New Delhi: There are no registered street vendors in Delhi and thus, there is no one who can avail themselves of the loan schemes announced by the Delhi government and the Centre, the National Association of Street Vendors of India has claimed.
The umbrella organisation which works for the the rights of vendors noted that the 2007 “registration” of 1.30 lakh street vendors was only an acknowledgement of applications for temporary vending rights or tehbazaari and no proper survey has been undertaken to identify and register the nearly 3 lakh vendors in Delhi.
On August 10, Delhi government announced that the Delhi SC, ST, OBC, Minorities and Handicapped Finance and Development Corporation (DSFDC) will provide loans up to Rs 30,000 at low interest rates to street vendors, including vegetable and fruit sellers. The decision was taken at a meeting chaired by state Social Welfare Minister Rajendra Pal Gautam.
Though the minister had explained that the decision will reduce the dependence of street vendors on private moneylenders, activists working for the betterment of street vendors have questioned the move saying there are “zero” registered street vendors in Delhi.
Reacting to the announcement, national coordinator of National Association of Street Vendors of India, Arbind Singh, said, “We welcome any financial assistance to the street vendors but urge the government to urgently formulate a policy for registering them so that they are not dislodged by the municipal and police staff from their places of work.”
‘Act should be implemented in totality’
Singh said the biggest problem with schemes for vendors is that six years after Street Vendors’ (Protection of Livelihood and Regulation of Street Vending) Act, 2014 was passed by Parliament, several of its features have not been implemented in Delhi.
Similarly, he said, while the Prime Minister Street Vendor’s AtmaNirbhar Nidhi (SVANidhi) scheme was rolled out by the Ministry of Urban and Housing Affairs on June 1, under which Rs 10,000 loan will be provided to street vendors, it is not known how it would be implemented in Delhi.
“The Association has also written to Union minister Hardeep Puri to issue detailed circulars so that the states implement the Act in its true spirit and in totality.”
Key provisions of Act diluted
The amended Rules and Schemes to the Act were notified in 2016 and under these the Town Vending Committees were made responsible for both decision-making and enforcement of the policy.
However, Singh lamented that in Delhi the provisions of the Act were diluted. “While one TVC should have been constituted under each of the four municipal corporations – with the respective Municipal Commissioners lending them teeth and power to enforce the Act – as many as 28 were constituted in all, thereby making it difficult to haul up officers for non-compliance.”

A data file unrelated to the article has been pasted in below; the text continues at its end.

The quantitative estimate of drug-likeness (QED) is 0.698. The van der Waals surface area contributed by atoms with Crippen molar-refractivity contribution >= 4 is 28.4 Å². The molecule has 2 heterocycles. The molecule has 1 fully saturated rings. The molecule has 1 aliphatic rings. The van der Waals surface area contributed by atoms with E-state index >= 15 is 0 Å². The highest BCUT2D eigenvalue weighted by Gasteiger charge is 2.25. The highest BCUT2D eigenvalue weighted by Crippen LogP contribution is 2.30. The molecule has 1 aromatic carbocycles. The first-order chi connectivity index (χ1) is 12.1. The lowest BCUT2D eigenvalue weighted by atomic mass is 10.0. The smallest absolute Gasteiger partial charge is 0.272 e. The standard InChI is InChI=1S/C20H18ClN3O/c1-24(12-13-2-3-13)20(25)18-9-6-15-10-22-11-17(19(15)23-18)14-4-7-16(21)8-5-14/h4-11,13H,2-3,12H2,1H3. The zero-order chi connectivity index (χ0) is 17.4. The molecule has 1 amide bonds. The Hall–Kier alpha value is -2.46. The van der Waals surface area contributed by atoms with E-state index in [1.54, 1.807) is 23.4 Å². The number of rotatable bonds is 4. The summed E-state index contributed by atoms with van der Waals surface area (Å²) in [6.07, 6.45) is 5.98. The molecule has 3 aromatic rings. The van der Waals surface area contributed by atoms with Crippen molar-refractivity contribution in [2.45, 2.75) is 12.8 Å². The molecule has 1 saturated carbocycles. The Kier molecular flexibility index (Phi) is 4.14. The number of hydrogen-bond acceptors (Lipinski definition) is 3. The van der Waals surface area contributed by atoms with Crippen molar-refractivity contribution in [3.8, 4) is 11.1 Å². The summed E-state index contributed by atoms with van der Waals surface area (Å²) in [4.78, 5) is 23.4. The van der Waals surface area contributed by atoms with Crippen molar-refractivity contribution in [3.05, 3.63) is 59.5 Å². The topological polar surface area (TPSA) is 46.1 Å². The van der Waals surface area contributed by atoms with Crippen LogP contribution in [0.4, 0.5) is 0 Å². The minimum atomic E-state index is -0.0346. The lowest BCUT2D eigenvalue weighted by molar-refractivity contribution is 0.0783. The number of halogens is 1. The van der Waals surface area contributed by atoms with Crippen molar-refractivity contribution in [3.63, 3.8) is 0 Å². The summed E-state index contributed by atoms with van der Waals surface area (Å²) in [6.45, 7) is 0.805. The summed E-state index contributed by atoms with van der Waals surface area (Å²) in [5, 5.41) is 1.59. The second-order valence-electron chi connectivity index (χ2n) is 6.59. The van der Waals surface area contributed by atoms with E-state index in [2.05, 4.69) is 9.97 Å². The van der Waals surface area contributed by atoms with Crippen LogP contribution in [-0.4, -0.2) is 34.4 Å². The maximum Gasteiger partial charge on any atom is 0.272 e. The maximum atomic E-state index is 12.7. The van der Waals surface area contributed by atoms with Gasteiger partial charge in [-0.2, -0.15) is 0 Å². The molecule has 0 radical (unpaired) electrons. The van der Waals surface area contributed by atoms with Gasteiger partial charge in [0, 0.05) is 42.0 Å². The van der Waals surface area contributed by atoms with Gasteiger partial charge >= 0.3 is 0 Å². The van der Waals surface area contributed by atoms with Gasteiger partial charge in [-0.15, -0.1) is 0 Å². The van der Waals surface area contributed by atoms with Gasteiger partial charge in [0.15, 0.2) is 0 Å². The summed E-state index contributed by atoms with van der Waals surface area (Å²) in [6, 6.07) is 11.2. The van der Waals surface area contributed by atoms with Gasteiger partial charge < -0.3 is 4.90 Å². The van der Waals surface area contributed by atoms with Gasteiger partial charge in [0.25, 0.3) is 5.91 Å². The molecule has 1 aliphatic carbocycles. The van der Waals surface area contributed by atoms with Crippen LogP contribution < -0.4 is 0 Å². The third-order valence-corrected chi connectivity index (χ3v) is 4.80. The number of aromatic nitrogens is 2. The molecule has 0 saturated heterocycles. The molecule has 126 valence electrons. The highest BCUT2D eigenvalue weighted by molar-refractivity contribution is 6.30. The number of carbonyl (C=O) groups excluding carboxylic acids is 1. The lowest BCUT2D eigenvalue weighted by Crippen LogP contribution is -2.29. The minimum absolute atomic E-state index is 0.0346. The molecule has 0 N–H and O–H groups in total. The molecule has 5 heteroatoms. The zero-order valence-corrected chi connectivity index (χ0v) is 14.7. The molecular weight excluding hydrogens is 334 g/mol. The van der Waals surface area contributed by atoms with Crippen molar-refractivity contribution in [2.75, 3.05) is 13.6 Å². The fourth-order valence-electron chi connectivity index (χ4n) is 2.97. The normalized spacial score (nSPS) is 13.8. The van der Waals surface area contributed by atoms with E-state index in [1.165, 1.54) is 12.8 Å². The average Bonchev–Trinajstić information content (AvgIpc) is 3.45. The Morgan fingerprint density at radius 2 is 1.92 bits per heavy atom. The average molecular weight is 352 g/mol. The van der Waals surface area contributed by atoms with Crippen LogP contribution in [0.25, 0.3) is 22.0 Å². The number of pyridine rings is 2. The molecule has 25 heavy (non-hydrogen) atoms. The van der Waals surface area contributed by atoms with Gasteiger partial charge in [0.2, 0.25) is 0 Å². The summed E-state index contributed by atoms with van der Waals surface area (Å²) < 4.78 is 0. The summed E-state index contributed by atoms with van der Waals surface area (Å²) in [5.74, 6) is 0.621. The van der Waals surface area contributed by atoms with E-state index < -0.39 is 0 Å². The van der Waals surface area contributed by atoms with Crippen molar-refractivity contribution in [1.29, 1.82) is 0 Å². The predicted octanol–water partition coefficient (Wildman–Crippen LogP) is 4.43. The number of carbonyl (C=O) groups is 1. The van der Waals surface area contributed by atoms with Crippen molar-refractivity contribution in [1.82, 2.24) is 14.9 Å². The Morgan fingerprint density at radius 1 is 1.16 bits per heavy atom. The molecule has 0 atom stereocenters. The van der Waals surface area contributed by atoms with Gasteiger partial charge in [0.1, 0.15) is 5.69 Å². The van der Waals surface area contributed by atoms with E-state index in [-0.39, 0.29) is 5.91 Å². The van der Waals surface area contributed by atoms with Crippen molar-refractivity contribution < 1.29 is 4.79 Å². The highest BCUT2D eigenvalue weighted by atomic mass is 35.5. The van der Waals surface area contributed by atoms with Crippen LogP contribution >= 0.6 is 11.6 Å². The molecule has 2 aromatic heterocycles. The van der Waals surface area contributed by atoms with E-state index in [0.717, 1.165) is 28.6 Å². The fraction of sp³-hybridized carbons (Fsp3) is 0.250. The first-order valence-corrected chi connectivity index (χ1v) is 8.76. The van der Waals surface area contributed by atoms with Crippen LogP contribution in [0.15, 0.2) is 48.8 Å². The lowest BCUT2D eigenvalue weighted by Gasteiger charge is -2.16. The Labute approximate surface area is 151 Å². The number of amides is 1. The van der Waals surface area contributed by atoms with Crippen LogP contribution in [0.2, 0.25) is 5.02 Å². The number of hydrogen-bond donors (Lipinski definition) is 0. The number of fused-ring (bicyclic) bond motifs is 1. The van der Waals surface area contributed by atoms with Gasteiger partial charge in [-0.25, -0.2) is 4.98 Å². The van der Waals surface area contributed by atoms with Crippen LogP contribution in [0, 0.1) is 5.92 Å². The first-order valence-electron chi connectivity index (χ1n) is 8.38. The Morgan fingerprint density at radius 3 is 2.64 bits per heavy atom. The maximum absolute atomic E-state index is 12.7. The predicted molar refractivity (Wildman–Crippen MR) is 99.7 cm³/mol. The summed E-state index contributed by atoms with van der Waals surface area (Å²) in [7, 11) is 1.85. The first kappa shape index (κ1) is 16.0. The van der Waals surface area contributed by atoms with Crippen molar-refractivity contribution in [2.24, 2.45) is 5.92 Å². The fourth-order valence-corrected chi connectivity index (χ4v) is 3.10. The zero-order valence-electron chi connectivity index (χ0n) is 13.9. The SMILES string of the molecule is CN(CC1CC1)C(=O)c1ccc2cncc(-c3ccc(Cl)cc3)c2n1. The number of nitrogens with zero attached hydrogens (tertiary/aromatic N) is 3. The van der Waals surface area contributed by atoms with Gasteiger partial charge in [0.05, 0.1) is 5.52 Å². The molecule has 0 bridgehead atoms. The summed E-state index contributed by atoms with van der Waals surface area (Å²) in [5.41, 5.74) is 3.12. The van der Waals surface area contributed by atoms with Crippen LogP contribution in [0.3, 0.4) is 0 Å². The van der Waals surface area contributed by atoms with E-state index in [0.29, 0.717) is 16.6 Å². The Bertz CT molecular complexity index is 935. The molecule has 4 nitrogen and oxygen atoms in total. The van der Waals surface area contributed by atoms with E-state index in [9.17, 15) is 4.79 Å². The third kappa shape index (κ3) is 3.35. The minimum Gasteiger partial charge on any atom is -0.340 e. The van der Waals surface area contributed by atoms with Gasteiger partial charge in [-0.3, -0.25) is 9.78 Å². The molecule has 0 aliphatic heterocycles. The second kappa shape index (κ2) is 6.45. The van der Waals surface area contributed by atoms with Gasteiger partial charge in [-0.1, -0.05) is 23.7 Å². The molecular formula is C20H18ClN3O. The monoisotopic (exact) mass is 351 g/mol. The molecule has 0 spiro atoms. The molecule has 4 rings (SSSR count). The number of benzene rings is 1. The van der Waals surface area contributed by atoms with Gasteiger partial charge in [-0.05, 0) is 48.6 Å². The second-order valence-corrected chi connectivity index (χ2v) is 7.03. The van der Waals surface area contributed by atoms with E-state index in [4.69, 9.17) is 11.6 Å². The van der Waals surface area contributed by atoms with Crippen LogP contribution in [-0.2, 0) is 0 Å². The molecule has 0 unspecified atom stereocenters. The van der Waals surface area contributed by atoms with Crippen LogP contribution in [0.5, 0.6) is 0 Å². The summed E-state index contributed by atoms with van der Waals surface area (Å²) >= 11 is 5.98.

Singh further stated that “the Arvind Kejriwal government also failed to get a survey done. It can always take the plea that the L-G [Lieutenant Governor Anil Baijal] prevented it or the municipal bodies did not carry out their duties, but the fact remains that the Delhi government did not play its part well. As such there are no registered street vendors in Delhi.”
Kejriwal had acknowledged problems faced by vendors
Incidentally, late in July, Kejriwal had also acknowledged that street vendors were facing lot of problems. “Due to some confusion, street hawkers were not allowed to work. Delhi government is now taking out special orders under which street vendors and hawkers will be allowed to operate their businesses,” he had admitted.
In view of the hardship being faced by the vendors, he had stated that they will be allowed to operate from 10 am to 8 pm every day but will have to adhere to all safety measures to avoid the spread of COVID-19.
Around 3 lakh street vendors await quick resolution of demands
Singh also said that while there are around three lakh street vendors in Delhi, the government did not consider them important enough to implement the Act seriously.
On 1.30 lakh street vendors having registered themselves with the New Delhi Municipal Council and the three Municipal Corporations of Delhi – North, South and East – in 2007, Singh said that again is a misnomer because these people had only applied for tehbazaari (temporary vending rights) through “red parchi” (red slips), by which they were identified. “However, tehbazaari was never renewed and they never got registered.”
‘Police, municipal staff should stop confiscating carts, goods of street vendors’
Right now, Singh said, while there are no registered vendors, the Delhi government would do well to expedite the process of their registration and issue vending certificates to them. As for the municipal corporations and Delhi police, he said, “They would do well if they would stop beating up vendors and seizing their carts and goods just as they are starting out to rebuild their lives following the COVID-19 lockdown”.
“There should be some sensitivity in dealing with the vendors, who are just about surviving in these tough times,” he said, adding that a quick resolution of their problem is essential since their sales have plummeted and they are struggling to make ends meet.